It is hard to say words in memory of my grandfather Yakov, difficult and complicated. The heart refuses to believe that the man dearest to us is no longer with us. I cannot express in words what grandfather was to each of us and the entire family.

Grandfather's biography is intertwined with the major events of the Jews in the twentieth century, before and after the Second World War. He witnessed the pogroms against the Jews in his immediate area, and heard about pogroms on the Jews in far-off places before the Second World War. He went through days, and moments, of scenes of horror when his family was taken by the Nazis together with all the Jews of Rafalovka Ghetto - to the Valley of Slaughter. He managed to save his son David z”l, and his daughter Rivka may she live a long life. He saved human lives, Jews and none Jews, in the partisans' camp in the forests.

With the end of the Second World War my grandfather wandered in difficult routes through Poland and Italy and arrived in Eretz Yisrael.

The son, David z”l, was among the defenders of the Lower Galilee and fell in the War of Independence.

Grandfather z”l did not succumb to the decrees of fate, he fought, established a new home in Israel and a loving family.

For us, the grandchildren, grandfather was a symbol of a good man, a righteous man, who assisted every person in his distress, in every way possible, within the framework of his profession as a pharmacist, and outside of his official role.

In his last years, grandfather derived pleasure from his family, which was scattered in several places, but united and cohesive. Fanya, may she live long, the beloved wife of grandfather Yakov z”l, Irit, Yonatan and the grandchildren live in adjoining houses. Their daily closeness was his support and source of happiness and strength, There is no doubt, that this situation strengthened grandfather's spirit, added will and strength, and contributed to the continuation of his work in his profession and, most importantly, in providing help to others.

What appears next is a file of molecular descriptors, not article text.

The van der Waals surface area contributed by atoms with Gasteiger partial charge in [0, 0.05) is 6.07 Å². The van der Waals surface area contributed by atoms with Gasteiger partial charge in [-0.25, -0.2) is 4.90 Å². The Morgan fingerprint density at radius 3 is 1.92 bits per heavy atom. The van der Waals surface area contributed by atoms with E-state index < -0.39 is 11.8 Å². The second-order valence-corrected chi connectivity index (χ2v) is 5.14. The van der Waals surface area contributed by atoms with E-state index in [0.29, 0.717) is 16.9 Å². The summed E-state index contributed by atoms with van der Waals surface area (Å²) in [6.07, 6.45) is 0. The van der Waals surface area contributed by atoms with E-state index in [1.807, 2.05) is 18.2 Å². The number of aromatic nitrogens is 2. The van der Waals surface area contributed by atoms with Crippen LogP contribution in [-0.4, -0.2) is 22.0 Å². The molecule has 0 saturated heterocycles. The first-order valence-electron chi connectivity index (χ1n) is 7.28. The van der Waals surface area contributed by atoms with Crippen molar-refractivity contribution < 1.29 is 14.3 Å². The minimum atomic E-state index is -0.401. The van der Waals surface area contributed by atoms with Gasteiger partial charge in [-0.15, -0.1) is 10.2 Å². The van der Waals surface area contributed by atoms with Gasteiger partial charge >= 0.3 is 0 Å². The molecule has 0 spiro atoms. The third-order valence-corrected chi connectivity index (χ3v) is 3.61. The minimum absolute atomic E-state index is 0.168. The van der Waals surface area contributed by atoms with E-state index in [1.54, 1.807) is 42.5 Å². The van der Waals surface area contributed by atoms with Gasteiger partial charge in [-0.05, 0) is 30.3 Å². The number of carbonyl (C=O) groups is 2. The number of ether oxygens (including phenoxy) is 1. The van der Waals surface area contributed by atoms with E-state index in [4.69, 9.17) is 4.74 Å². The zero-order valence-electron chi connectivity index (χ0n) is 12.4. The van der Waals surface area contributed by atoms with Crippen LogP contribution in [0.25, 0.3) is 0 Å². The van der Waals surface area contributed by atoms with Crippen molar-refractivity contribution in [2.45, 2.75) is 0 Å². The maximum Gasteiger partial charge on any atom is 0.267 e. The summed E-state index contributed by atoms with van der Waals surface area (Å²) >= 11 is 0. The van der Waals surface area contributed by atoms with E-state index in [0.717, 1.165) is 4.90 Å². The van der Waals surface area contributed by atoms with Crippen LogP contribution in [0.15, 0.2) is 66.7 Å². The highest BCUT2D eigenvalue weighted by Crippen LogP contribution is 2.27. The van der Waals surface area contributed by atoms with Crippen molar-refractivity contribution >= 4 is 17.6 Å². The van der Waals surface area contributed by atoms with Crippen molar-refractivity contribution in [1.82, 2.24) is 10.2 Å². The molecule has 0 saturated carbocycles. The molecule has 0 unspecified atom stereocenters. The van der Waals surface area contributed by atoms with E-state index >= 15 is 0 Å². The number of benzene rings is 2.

Grandfather died a painless death, a right that is only given to the righteous.

I was rewarded to be next to my grandfather, together with my mother, in his last moments. Also when it was difficult for him to breathe, and he felt that his strength is running out, he kept his lucidity and talked to us on current affairs.

The parting from grandfather Yakov, the noble loving and dedicated, is difficult for all of us.

We will remember our grandfather forever.

David Brill, son of Rivka and Yosef Brill, grandson of Yakov Bass.

[Page 327]

My brother David Bass z”l

by Rivka Brill

Translation by Sara Mages

David, my brother, was born in 1927 in Vladimerets. When he was a baby our parents left his birthplace, Vladimerets, and moved to the town of Rafalovka. Here, David went through a happy childhood with the family. He was a beautiful and smart boy. He finished his studies at the elementary school and with hope looked forward to his future.

And now came the days of war and Holocaust. The Nazi occupation put an end to his youthful dream, and like everyone else he knew hardships and suffering. When he was with the forced laborers outside the ghetto he was able, along with me and our father, to be saved from the hand of the murderers. On the day of the slaughter of the Jews of Rafalovka, our beloved mother Zelda and our beloved brother Natan also perished.

He traveled with us on the mourning roads of the villages and forests and knew hunger, cold and disease until he joined the ranks of the partisans. He was still a boy, but his stature and body structure helped him to be accepted as one of the fighters. With a weapon in hand, he fulfilled the revenge order and eliminated those who destroyed his people and family.

Even with the liberation of our area by the Red Army, David did not part from his weapon, and as a volunteer participated in the extermination of the murderers who walked freely in the streets even after the Nazi defeat.